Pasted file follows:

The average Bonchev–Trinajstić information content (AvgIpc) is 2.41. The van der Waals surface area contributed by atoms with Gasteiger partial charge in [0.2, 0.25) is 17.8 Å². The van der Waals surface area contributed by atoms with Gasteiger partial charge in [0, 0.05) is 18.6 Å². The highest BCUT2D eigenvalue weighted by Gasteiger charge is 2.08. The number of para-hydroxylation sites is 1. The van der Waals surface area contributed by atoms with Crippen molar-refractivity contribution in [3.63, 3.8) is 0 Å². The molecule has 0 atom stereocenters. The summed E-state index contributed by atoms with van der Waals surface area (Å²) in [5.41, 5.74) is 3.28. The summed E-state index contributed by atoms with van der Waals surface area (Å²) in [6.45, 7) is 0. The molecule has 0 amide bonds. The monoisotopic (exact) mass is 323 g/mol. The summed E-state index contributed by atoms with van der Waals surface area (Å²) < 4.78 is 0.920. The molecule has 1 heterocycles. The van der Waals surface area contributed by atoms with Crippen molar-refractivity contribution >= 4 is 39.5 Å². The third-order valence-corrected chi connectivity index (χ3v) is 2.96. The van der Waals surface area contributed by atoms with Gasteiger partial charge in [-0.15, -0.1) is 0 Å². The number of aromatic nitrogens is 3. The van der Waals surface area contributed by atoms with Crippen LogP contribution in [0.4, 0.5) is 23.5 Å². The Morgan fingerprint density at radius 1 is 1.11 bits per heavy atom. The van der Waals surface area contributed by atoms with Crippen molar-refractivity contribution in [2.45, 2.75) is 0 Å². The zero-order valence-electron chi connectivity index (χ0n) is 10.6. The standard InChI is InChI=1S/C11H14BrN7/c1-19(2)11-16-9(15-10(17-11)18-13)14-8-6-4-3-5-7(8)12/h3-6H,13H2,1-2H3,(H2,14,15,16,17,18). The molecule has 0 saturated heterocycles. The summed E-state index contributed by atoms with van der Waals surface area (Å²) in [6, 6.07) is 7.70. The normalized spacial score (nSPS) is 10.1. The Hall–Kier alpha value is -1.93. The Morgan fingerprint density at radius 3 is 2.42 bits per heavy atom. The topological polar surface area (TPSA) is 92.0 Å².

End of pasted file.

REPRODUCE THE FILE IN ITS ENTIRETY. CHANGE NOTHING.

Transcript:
The average Bonchev–Trinajstić information content (AvgIpc) is 2.41. The van der Waals surface area contributed by atoms with Gasteiger partial charge in [0.2, 0.25) is 17.8 Å². The van der Waals surface area contributed by atoms with Gasteiger partial charge in [0, 0.05) is 18.6 Å². The highest BCUT2D eigenvalue weighted by Gasteiger charge is 2.08. The number of para-hydroxylation sites is 1. The van der Waals surface area contributed by atoms with Crippen molar-refractivity contribution in [3.63, 3.8) is 0 Å². The molecule has 0 atom stereocenters. The summed E-state index contributed by atoms with van der Waals surface area (Å²) in [5.41, 5.74) is 3.28. The summed E-state index contributed by atoms with van der Waals surface area (Å²) in [6.45, 7) is 0. The molecule has 0 amide bonds. The monoisotopic (exact) mass is 323 g/mol. The summed E-state index contributed by atoms with van der Waals surface area (Å²) < 4.78 is 0.920. The molecule has 1 heterocycles. The van der Waals surface area contributed by atoms with Crippen molar-refractivity contribution >= 4 is 39.5 Å². The third-order valence-corrected chi connectivity index (χ3v) is 2.96. The van der Waals surface area contributed by atoms with Gasteiger partial charge in [-0.15, -0.1) is 0 Å². The number of aromatic nitrogens is 3. The van der Waals surface area contributed by atoms with Crippen LogP contribution in [0.4, 0.5) is 23.5 Å². The Morgan fingerprint density at radius 1 is 1.11 bits per heavy atom. The van der Waals surface area contributed by atoms with Crippen molar-refractivity contribution in [2.45, 2.75) is 0 Å². The zero-order valence-electron chi connectivity index (χ0n) is 10.6. The standard InChI is InChI=1S/C11H14BrN7/c1-19(2)11-16-9(15-10(17-11)18-13)14-8-6-4-3-5-7(8)12/h3-6H,13H2,1-2H3,(H2,14,15,16,17,18). The molecule has 0 saturated heterocycles. The summed E-state index contributed by atoms with van der Waals surface area (Å²) in [6, 6.07) is 7.70. The normalized spacial score (nSPS) is 10.1. The Hall–Kier alpha value is -1.93. The Morgan fingerprint density at radius 3 is 2.42 bits per heavy atom. The topological polar surface area (TPSA) is 92.0 Å².